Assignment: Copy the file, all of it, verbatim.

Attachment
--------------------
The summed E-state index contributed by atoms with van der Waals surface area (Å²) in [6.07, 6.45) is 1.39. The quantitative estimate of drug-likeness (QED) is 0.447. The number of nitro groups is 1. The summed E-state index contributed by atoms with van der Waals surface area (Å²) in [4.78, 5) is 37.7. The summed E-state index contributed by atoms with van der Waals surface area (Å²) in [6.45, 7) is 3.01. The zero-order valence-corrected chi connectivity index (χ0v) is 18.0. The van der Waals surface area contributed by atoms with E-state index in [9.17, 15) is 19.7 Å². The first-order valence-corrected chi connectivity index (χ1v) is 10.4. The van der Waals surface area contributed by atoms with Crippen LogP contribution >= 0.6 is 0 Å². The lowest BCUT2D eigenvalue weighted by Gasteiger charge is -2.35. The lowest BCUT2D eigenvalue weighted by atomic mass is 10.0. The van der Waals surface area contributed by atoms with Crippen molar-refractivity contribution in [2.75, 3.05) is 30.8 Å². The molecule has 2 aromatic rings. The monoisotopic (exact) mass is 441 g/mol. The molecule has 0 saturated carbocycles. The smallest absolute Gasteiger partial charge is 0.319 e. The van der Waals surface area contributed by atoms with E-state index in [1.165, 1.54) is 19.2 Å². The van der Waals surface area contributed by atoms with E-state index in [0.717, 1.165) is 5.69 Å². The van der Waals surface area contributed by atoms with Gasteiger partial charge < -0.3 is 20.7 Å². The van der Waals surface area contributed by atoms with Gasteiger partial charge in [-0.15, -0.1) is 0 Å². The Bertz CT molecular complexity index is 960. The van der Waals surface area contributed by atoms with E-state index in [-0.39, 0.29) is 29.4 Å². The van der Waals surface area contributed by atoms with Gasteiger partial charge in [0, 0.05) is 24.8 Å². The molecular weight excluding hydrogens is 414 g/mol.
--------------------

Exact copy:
The summed E-state index contributed by atoms with van der Waals surface area (Å²) in [6.07, 6.45) is 1.39. The quantitative estimate of drug-likeness (QED) is 0.447. The number of nitro groups is 1. The summed E-state index contributed by atoms with van der Waals surface area (Å²) in [4.78, 5) is 37.7. The summed E-state index contributed by atoms with van der Waals surface area (Å²) in [6.45, 7) is 3.01. The zero-order valence-corrected chi connectivity index (χ0v) is 18.0. The van der Waals surface area contributed by atoms with E-state index in [9.17, 15) is 19.7 Å². The first-order valence-corrected chi connectivity index (χ1v) is 10.4. The van der Waals surface area contributed by atoms with Crippen LogP contribution >= 0.6 is 0 Å². The lowest BCUT2D eigenvalue weighted by Gasteiger charge is -2.35. The lowest BCUT2D eigenvalue weighted by atomic mass is 10.0. The van der Waals surface area contributed by atoms with Crippen molar-refractivity contribution in [2.75, 3.05) is 30.8 Å². The molecule has 2 aromatic rings. The monoisotopic (exact) mass is 441 g/mol. The molecule has 0 saturated carbocycles. The smallest absolute Gasteiger partial charge is 0.319 e. The van der Waals surface area contributed by atoms with E-state index in [1.165, 1.54) is 19.2 Å². The van der Waals surface area contributed by atoms with E-state index in [0.717, 1.165) is 5.69 Å². The van der Waals surface area contributed by atoms with Gasteiger partial charge < -0.3 is 20.7 Å². The van der Waals surface area contributed by atoms with Gasteiger partial charge in [-0.15, -0.1) is 0 Å². The Bertz CT molecular complexity index is 960. The van der Waals surface area contributed by atoms with E-state index in [-0.39, 0.29) is 29.4 Å². The van der Waals surface area contributed by atoms with Gasteiger partial charge in [0, 0.05) is 24.8 Å². The molecular weight excluding hydrogens is 414 g/mol.